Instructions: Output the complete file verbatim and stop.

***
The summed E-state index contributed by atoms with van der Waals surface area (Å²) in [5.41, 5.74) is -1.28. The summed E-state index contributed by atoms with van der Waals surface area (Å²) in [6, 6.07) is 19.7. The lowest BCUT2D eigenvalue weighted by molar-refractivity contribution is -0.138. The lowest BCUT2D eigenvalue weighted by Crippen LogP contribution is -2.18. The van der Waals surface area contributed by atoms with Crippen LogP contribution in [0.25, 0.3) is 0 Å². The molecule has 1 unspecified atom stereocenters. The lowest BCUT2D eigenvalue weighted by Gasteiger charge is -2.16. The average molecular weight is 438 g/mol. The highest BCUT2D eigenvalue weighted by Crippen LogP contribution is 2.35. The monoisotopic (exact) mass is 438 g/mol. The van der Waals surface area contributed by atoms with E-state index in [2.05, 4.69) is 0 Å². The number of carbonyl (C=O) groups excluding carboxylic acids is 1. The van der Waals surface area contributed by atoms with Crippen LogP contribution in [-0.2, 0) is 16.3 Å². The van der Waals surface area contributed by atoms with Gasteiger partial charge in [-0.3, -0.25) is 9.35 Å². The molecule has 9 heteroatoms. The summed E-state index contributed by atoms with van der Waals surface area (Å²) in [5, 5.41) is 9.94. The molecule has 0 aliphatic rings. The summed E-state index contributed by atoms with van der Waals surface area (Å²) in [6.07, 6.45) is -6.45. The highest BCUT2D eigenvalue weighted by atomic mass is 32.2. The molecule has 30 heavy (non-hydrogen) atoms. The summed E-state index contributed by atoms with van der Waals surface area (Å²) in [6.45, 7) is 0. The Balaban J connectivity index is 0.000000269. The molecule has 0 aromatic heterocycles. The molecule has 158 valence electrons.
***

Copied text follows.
The summed E-state index contributed by atoms with van der Waals surface area (Å²) in [5.41, 5.74) is -1.28. The summed E-state index contributed by atoms with van der Waals surface area (Å²) in [6, 6.07) is 19.7. The lowest BCUT2D eigenvalue weighted by molar-refractivity contribution is -0.138. The lowest BCUT2D eigenvalue weighted by Crippen LogP contribution is -2.18. The van der Waals surface area contributed by atoms with Crippen LogP contribution in [0.25, 0.3) is 0 Å². The molecule has 1 unspecified atom stereocenters. The lowest BCUT2D eigenvalue weighted by Gasteiger charge is -2.16. The average molecular weight is 438 g/mol. The highest BCUT2D eigenvalue weighted by Crippen LogP contribution is 2.35. The monoisotopic (exact) mass is 438 g/mol. The van der Waals surface area contributed by atoms with E-state index in [2.05, 4.69) is 0 Å². The number of carbonyl (C=O) groups excluding carboxylic acids is 1. The van der Waals surface area contributed by atoms with Crippen LogP contribution in [-0.2, 0) is 16.3 Å². The van der Waals surface area contributed by atoms with Gasteiger partial charge in [-0.3, -0.25) is 9.35 Å². The molecule has 9 heteroatoms. The summed E-state index contributed by atoms with van der Waals surface area (Å²) in [5, 5.41) is 9.94. The molecule has 0 aliphatic rings. The summed E-state index contributed by atoms with van der Waals surface area (Å²) in [6.07, 6.45) is -6.45. The highest BCUT2D eigenvalue weighted by atomic mass is 32.2. The molecule has 30 heavy (non-hydrogen) atoms. The summed E-state index contributed by atoms with van der Waals surface area (Å²) in [6.45, 7) is 0. The Balaban J connectivity index is 0.000000269. The molecule has 0 aromatic heterocycles. The molecule has 158 valence electrons.